Fact Check: Bee Pollen Does NOT Increase Breast Size

Fact Check

  • by: Alexis Tereszcuk
Fact Check: Bee Pollen Does NOT Increase Breast Size No Effect

Does taking bee pollen increase breast size? No, that's not true: Bee pollen has not been shown in medical research to increase breast growth, a medical expert told Lead Stories. There are no "well-established" uses for bee pollen, a medical school reported.

The claim appeared in a post on Facebook on May 17, 2024. It began:

I was forced to take bee pollen everyday to increase my cup size!
After two months they grew by 2 sizes so I guess it worked🤷‍♀️

This is what the post looked like on Facebook at the time of writing:

Screen Shot 2024-05-24 at 11.37.02 AM.png

(Source: Facebook screenshot taken on Fri May 24 18:11:21 2024 UTC)

Bee pollen does not help breast growth, Allison Rodgers (archived here), an OB-GYN and reproductive endocrinologist at Fertility Centers of Illinois, told Lead Stories via telephone on May 28, 2024:

I have no doubt that bee pollen has health benefits, but it unfortunately has not been shown in medical research to have any interaction with estrogen receptors.

And so unfortunately, listen, if you eat enough honey, if you eat enough of anything, you're going to gain weight and it's going to cause your breast to be bigger. But you know, really it hasn't been studied and I think that we need to be really careful when a social media influencer touts something that hasn't been studied and then lots of people do it, which has the potential for harm.

Rodgers said that some claims on social media say that bee pollen contains "phytoestrogen" (archived here), which are estrogen-like compounds found in plants, which is what purportedly causes the increase in breast size. She noted that bee pollen is not a plant and said a study (archived here) found bee pollen did not interact at all with estrogen receptors.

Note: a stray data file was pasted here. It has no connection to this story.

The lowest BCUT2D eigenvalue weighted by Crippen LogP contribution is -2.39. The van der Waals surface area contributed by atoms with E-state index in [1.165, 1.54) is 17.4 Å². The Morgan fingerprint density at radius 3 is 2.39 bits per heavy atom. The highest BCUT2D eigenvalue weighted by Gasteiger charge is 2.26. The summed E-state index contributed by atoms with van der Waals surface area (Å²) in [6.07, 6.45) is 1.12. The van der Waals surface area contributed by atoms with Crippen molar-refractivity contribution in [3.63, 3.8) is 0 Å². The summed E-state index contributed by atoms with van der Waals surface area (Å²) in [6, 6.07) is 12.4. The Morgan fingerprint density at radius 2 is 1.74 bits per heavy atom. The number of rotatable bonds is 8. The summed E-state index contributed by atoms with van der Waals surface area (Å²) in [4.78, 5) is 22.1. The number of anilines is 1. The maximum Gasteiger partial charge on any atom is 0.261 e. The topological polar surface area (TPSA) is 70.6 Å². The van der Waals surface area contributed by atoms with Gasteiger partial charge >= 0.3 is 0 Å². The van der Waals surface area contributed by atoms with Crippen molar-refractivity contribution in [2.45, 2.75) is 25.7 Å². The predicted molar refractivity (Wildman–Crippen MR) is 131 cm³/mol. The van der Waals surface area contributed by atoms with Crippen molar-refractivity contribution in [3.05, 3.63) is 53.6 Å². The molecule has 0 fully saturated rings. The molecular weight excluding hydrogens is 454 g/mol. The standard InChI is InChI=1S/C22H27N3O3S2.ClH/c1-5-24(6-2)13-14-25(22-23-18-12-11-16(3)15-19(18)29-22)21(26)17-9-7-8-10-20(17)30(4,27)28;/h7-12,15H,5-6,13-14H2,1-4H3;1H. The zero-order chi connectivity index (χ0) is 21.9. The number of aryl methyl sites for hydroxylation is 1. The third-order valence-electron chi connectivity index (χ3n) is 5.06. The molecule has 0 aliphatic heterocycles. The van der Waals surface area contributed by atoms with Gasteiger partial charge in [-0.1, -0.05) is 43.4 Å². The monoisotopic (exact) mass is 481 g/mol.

The University of Rochester Medical Center reported about bee pollen on its website (archived here):

There are no well-established uses for bee pollen. Many claims are made for pollen, but no solid studies support these claims.

Other fact check agencies have reviewed this claim, including USA Today.

Want to inform others about the accuracy of this story?

See who is sharing it (it might even be your friends...) and leave the link in the comments.:

  Alexis Tereszcuk

Alexis Tereszcuk is a writer and fact checker at Lead Stories and an award-winning journalist who spent over a decade breaking hard news and celebrity scoop with RadarOnline and Us Weekly.

As the Entertainment Editor, she investigated Hollywood stories and conducted interviews with A-list celebrities and reality stars.  

Alexis’ crime reporting earned her spots as a contributor on the Nancy Grace show, CNN, Fox News and Entertainment Tonight, among others.

Read more about or contact Alexis Tereszcuk

About Us

International Fact-Checking Organization Meta Third-Party Fact Checker

Lead Stories is a fact checking website that is always looking for the latest false, misleading, deceptive or inaccurate stories, videos or images going viral on the internet.
Spotted something? Let us know!.

Lead Stories is a:


Subscribe to our newsletter

* indicates required

Please select all the ways you would like to hear from Lead Stories LLC:

You can unsubscribe at any time by clicking the link in the footer of our emails. For information about our privacy practices, please visit our website.

We use Mailchimp as our marketing platform. By clicking below to subscribe, you acknowledge that your information will be transferred to Mailchimp for processing. Learn more about Mailchimp's privacy practices here.

Most Read

Most Recent

Share your opinion